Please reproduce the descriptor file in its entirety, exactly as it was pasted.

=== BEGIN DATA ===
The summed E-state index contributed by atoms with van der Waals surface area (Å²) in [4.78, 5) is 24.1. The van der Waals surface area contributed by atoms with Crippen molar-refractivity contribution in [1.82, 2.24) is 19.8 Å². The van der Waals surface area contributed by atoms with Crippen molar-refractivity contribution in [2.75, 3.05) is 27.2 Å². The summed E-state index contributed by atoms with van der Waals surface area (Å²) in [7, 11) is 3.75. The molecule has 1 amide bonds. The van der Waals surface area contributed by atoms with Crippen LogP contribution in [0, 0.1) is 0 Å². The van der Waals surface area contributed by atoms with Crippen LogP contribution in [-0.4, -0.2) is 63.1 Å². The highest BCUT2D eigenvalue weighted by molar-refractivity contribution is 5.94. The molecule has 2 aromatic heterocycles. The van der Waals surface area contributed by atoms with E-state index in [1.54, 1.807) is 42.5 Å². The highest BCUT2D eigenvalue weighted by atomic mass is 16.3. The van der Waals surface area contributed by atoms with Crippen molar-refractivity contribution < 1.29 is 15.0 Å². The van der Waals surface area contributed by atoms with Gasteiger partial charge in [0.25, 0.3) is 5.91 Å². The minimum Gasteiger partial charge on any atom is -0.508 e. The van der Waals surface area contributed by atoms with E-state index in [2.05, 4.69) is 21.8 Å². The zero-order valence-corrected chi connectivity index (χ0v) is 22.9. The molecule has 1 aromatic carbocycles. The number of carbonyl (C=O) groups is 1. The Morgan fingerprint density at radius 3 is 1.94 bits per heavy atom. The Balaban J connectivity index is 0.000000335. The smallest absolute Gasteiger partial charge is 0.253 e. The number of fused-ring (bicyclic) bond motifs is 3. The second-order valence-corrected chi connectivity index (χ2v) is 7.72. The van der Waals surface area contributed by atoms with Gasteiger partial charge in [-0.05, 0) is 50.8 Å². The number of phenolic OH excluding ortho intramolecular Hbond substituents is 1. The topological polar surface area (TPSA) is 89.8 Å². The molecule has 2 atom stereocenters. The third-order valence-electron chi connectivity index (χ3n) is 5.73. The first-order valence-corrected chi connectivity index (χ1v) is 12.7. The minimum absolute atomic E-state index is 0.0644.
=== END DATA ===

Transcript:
The summed E-state index contributed by atoms with van der Waals surface area (Å²) in [4.78, 5) is 24.1. The van der Waals surface area contributed by atoms with Crippen molar-refractivity contribution in [1.82, 2.24) is 19.8 Å². The van der Waals surface area contributed by atoms with Crippen molar-refractivity contribution in [2.75, 3.05) is 27.2 Å². The summed E-state index contributed by atoms with van der Waals surface area (Å²) in [7, 11) is 3.75. The molecule has 1 amide bonds. The van der Waals surface area contributed by atoms with Crippen LogP contribution in [0, 0.1) is 0 Å². The van der Waals surface area contributed by atoms with Crippen LogP contribution in [-0.4, -0.2) is 63.1 Å². The highest BCUT2D eigenvalue weighted by molar-refractivity contribution is 5.94. The molecule has 2 aromatic heterocycles. The van der Waals surface area contributed by atoms with E-state index in [1.54, 1.807) is 42.5 Å². The highest BCUT2D eigenvalue weighted by atomic mass is 16.3. The van der Waals surface area contributed by atoms with Crippen molar-refractivity contribution < 1.29 is 15.0 Å². The van der Waals surface area contributed by atoms with Gasteiger partial charge in [0.25, 0.3) is 5.91 Å². The minimum Gasteiger partial charge on any atom is -0.508 e. The van der Waals surface area contributed by atoms with E-state index in [2.05, 4.69) is 21.8 Å². The zero-order valence-corrected chi connectivity index (χ0v) is 22.9. The molecule has 1 aromatic carbocycles. The number of carbonyl (C=O) groups is 1. The Morgan fingerprint density at radius 3 is 1.94 bits per heavy atom. The Balaban J connectivity index is 0.000000335. The smallest absolute Gasteiger partial charge is 0.253 e. The number of fused-ring (bicyclic) bond motifs is 3. The second-order valence-corrected chi connectivity index (χ2v) is 7.72. The van der Waals surface area contributed by atoms with Gasteiger partial charge in [-0.05, 0) is 50.8 Å². The number of phenolic OH excluding ortho intramolecular Hbond substituents is 1. The topological polar surface area (TPSA) is 89.8 Å². The molecule has 2 atom stereocenters. The third-order valence-electron chi connectivity index (χ3n) is 5.73. The first-order valence-corrected chi connectivity index (χ1v) is 12.7. The minimum absolute atomic E-state index is 0.0644.